This is a letter we sent today to the Ohio Representatives on the eve of the Criminal Justice Committee hearing of Wed, Feb 9th, 2011. We urge all readers to write, email and call the Representatives listed on the previous posting to strongly oppose this House Bill 77:
I lead an organization named ConstitutionalFights which strongly opposes House Bill 77, introduced by Rep. Hackett. This bill will come before the House Criminal Justice Committee on Wed. Feb, 9, 2011.
HR 77 is the Legislature's latest attempt to re-classify citizens who have a sex offense conviction in their past. We strongly urge you to oppose advancement of this bill.
The intent of HR 77 is very similar to that of Senate Bill 10, which was ruled as a constitutional violation on June 3, 2010 by the Ohio Supreme Court in Bodyke vs, Ohio ( R.C. Chapter 2950 — Sex offenders — R.C. 2950.031 and2950.032 violate separation of powers by requiring executive branch to reclassify sex offenders already classified by court order).
The difference with HR 77 is that it orders all affected citizens to appear in court for a second sex offender classification hearing.
This is an attempt to bypass the Separation of Powers violation.
But in the 2010 Ohio Supreme Court ruling, the challenges of Due Process, Double Jeopardy and Ex Post Facto violations were not
even addressed by the Court. Had these challenges been decided, they would certainly have resulted in similar nullification of the law.
HR 77 requires any citizen with a sex offense who had not matriculated off the sex offender registry by January 1, 2008 to appear before a Court for a second sex offender classification hearing. A majority of these individuals had fulfilled all requirements put upon them by the sex offender laws in place at the time of their conviction or plea. To haul them back into Court for a new classification hearing where a new set of registry requirements would be imposed is a violation of the Ohio and U.S. Constitutions. This bill violates the Due Process, Double Jeopardy and Ex Post Facto clauses of our Constitutional rights.
In addition to the constitutional violations of any law which attempts to retroactively reclassify offenders and to impose new and more stringent sex offender registry requirements, there are several other factors which our Legislature must consider when drafting sex offender legislation.
Firstly, there is no empirical or statistical data or evidence to support the contention that public sex offender registries have any
effect on recidivism or public safety. In fact, the only data correlating these two factors is in opposition to popular conception.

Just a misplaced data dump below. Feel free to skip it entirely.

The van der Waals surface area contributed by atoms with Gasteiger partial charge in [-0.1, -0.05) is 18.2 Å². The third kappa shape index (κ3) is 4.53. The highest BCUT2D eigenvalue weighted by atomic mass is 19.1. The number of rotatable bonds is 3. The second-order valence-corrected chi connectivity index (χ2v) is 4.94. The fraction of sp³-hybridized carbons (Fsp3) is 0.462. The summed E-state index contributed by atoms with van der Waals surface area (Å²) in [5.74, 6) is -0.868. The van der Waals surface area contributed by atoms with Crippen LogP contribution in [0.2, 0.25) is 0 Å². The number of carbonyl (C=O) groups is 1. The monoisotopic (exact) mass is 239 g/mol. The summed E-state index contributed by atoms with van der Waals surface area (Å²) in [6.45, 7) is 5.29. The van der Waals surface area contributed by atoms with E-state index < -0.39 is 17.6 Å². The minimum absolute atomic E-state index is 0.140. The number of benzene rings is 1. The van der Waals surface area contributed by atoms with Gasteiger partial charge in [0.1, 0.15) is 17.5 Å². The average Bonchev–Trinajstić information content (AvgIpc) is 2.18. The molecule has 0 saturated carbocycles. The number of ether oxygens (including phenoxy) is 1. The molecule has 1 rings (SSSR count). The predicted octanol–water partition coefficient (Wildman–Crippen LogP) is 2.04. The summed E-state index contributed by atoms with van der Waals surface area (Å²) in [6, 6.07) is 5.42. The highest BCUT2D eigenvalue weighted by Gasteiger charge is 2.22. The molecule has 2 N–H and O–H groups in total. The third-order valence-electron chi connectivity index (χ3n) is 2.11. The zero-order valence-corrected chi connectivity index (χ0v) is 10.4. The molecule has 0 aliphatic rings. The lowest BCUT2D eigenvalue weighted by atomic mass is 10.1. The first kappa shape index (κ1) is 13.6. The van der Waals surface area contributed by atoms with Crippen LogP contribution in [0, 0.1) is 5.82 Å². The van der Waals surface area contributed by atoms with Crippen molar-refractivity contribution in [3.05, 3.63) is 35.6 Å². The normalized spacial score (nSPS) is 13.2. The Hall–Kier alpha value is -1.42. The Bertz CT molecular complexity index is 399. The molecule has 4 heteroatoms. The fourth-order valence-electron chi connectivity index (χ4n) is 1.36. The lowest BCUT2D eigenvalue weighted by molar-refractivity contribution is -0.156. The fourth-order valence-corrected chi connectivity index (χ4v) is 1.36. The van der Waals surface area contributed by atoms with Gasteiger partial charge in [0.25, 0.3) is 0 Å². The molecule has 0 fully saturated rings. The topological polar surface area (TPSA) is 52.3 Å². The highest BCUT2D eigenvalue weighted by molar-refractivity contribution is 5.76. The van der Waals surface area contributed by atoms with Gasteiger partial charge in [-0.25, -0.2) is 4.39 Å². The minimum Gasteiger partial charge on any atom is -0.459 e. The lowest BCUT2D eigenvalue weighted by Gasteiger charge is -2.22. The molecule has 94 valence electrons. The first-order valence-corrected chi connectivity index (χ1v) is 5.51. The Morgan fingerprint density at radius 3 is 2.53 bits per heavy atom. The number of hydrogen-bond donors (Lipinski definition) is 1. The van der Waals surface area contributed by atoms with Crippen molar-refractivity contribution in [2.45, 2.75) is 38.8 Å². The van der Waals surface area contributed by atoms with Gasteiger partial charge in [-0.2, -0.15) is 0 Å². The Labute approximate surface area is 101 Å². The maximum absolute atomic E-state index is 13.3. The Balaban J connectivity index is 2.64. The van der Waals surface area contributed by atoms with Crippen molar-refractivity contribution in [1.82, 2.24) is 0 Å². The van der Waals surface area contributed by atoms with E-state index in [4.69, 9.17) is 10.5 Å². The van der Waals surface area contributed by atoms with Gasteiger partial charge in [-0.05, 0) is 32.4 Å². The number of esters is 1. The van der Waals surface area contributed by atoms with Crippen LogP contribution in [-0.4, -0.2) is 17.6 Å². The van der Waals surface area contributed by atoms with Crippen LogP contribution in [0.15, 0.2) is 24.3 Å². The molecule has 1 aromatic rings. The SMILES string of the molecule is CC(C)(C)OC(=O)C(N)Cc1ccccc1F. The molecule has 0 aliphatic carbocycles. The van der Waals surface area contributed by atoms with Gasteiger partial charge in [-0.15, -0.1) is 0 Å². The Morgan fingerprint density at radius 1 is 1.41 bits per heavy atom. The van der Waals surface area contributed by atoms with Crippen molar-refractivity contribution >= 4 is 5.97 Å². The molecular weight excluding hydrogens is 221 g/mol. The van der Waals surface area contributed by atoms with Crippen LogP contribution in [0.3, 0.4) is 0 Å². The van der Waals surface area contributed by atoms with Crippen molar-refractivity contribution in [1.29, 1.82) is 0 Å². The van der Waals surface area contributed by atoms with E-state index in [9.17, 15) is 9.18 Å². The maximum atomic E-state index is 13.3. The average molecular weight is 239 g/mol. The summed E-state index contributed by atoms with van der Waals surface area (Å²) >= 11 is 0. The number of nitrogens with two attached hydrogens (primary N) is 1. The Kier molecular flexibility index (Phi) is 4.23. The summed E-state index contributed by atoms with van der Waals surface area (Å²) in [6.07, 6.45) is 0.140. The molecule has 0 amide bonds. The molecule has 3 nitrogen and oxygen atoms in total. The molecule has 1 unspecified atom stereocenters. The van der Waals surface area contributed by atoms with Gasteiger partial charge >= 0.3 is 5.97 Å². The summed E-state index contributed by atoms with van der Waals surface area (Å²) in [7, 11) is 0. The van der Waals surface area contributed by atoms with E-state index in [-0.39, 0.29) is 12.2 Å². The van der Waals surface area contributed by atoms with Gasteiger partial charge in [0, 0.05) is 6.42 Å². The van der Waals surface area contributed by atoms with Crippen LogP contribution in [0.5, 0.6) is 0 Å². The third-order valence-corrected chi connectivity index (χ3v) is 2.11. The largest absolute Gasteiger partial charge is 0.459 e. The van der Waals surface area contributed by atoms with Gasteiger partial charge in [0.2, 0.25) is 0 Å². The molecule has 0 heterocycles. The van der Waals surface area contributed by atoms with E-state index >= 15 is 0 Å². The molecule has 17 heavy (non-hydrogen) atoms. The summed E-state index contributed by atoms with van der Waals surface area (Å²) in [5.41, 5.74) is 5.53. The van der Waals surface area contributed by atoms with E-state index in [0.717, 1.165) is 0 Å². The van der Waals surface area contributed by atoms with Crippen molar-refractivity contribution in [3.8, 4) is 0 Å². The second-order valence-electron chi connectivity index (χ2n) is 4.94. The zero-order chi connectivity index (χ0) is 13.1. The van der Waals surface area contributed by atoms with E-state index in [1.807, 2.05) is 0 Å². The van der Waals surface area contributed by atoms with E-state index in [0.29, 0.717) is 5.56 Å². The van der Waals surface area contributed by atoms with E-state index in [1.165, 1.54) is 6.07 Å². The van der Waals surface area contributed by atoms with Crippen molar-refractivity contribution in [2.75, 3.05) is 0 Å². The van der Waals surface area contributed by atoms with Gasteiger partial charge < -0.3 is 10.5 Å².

Publicly-accessible sex offender registries actually serve to isolate humiliate individuals to the point where they cannot build family and social support systems necessary to live productive and law-abiding lives. Along with residency restrictions, these public registries are no less than a Scarlet Letter which brands individuals, often
for a lifetime from normal social life and interaction.
Public sex offender registries do not prevent crimes. National media sensationalistic news reports of hideous sex offenses actually support this contention. In recent years, the highest profile news stories of sex offenses have involved men who were actively compliant registered sex offenders. These registries are simply a means for legislators to appear tough on sex crimes and an excuse for the public to feel better.
But the harm they do in the lives and families of tens of thousands of Ohio citizens caught up in the registry net is dramatic.
A popular myth is that sex offenders have a high recidivism rate. The statistical data proves this to be false. The U.S. Department of Justice statistics refute this myth. USDOJ data reports that "Recidivism Rates of Sexual Offenders (5.3% re-arrested, 3.3% of Child victimizers re-arrested)"
The Ohio Department of Rehabilitation study, "Ten-Year Recidivism Follow-Up Of 1989 Sex Offender Releases", concludes that the recidivism rate for child -victim sex offenders (outside family) for a new sex-related crime in Ohio is 8.7%. The recidivism rate for all sex offenders for a new sex-related crime in Ohio is 8.0%.
Numerous other studies have reported similar data. I can provide official sources.
Finally, this is just morally unjust. Most of the individuals who would be affected by legislation such as HB 77 are those who made a terrible error in their lives many years ago (often times 10 -20 years ago).
They have been living law-abiding, productive lives in the years since they served their debt to society. All of us make mistakes in our lives, yet sex offenders are the only group to which we give no second chance. If the laws are in place at the time of conviction, we have no argument. But imposing new laws in order to recapture those who completed their obligations many years ago is simply immoral and wrong.
I could continue with supporting arguments but in an effort to be concise, I will conclude. I would welcome the opportunity to provide additional supporting information to the Committee members
for their consideration in these hearings. After the 2010 Ohio Supreme Court ruling (Bodyke vs, Ohio) which we fought for 3 years, we have extensive experience in studying sex offender laws, their effects, and the related empirical data within Ohio and throughout the nation.
We urge you to strongly oppose House Bill 77 and any future legislation which attempts to retroactively classify those who have long since satisfied all registration requirements of their offenses.